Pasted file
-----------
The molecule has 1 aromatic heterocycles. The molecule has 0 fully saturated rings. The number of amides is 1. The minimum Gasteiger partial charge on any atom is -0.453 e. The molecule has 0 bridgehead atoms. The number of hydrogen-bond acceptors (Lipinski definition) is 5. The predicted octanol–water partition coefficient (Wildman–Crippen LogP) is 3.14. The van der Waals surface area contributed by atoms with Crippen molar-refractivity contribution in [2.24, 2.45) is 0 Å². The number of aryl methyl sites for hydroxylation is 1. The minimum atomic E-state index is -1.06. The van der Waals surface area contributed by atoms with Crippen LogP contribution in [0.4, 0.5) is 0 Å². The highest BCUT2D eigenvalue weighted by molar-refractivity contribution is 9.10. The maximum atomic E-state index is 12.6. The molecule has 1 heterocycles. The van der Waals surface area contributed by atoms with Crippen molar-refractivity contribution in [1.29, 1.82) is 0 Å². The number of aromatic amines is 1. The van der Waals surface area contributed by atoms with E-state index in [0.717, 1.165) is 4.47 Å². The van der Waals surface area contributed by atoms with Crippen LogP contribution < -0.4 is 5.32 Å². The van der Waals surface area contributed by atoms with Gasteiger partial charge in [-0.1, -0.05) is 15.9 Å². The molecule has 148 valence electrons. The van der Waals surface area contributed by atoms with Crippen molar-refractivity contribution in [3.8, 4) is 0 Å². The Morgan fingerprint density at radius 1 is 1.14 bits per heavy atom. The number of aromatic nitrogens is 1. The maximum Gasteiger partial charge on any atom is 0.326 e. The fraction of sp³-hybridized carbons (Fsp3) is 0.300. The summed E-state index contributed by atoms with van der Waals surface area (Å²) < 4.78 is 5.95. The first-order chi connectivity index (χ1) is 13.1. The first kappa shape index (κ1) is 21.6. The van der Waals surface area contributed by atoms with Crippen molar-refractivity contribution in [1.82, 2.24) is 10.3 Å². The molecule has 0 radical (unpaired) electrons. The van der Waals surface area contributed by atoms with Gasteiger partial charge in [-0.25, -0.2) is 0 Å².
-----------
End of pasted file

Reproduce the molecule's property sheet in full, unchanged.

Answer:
The molecule has 1 aromatic heterocycles. The molecule has 0 fully saturated rings. The number of amides is 1. The minimum Gasteiger partial charge on any atom is -0.453 e. The molecule has 0 bridgehead atoms. The number of hydrogen-bond acceptors (Lipinski definition) is 5. The predicted octanol–water partition coefficient (Wildman–Crippen LogP) is 3.14. The van der Waals surface area contributed by atoms with Crippen molar-refractivity contribution in [2.24, 2.45) is 0 Å². The number of aryl methyl sites for hydroxylation is 1. The minimum atomic E-state index is -1.06. The van der Waals surface area contributed by atoms with Crippen LogP contribution in [0.4, 0.5) is 0 Å². The highest BCUT2D eigenvalue weighted by molar-refractivity contribution is 9.10. The maximum atomic E-state index is 12.6. The molecule has 1 heterocycles. The van der Waals surface area contributed by atoms with Crippen molar-refractivity contribution in [1.29, 1.82) is 0 Å². The number of aromatic amines is 1. The van der Waals surface area contributed by atoms with E-state index in [0.717, 1.165) is 4.47 Å². The van der Waals surface area contributed by atoms with Crippen LogP contribution < -0.4 is 5.32 Å². The van der Waals surface area contributed by atoms with Gasteiger partial charge in [-0.1, -0.05) is 15.9 Å². The molecule has 148 valence electrons. The van der Waals surface area contributed by atoms with Crippen molar-refractivity contribution in [3.8, 4) is 0 Å². The Morgan fingerprint density at radius 1 is 1.14 bits per heavy atom. The number of aromatic nitrogens is 1. The maximum Gasteiger partial charge on any atom is 0.326 e. The fraction of sp³-hybridized carbons (Fsp3) is 0.300. The summed E-state index contributed by atoms with van der Waals surface area (Å²) < 4.78 is 5.95. The first-order chi connectivity index (χ1) is 13.1. The first kappa shape index (κ1) is 21.6. The van der Waals surface area contributed by atoms with Crippen molar-refractivity contribution in [1.82, 2.24) is 10.3 Å². The molecule has 0 radical (unpaired) electrons. The van der Waals surface area contributed by atoms with Gasteiger partial charge in [-0.25, -0.2) is 0 Å².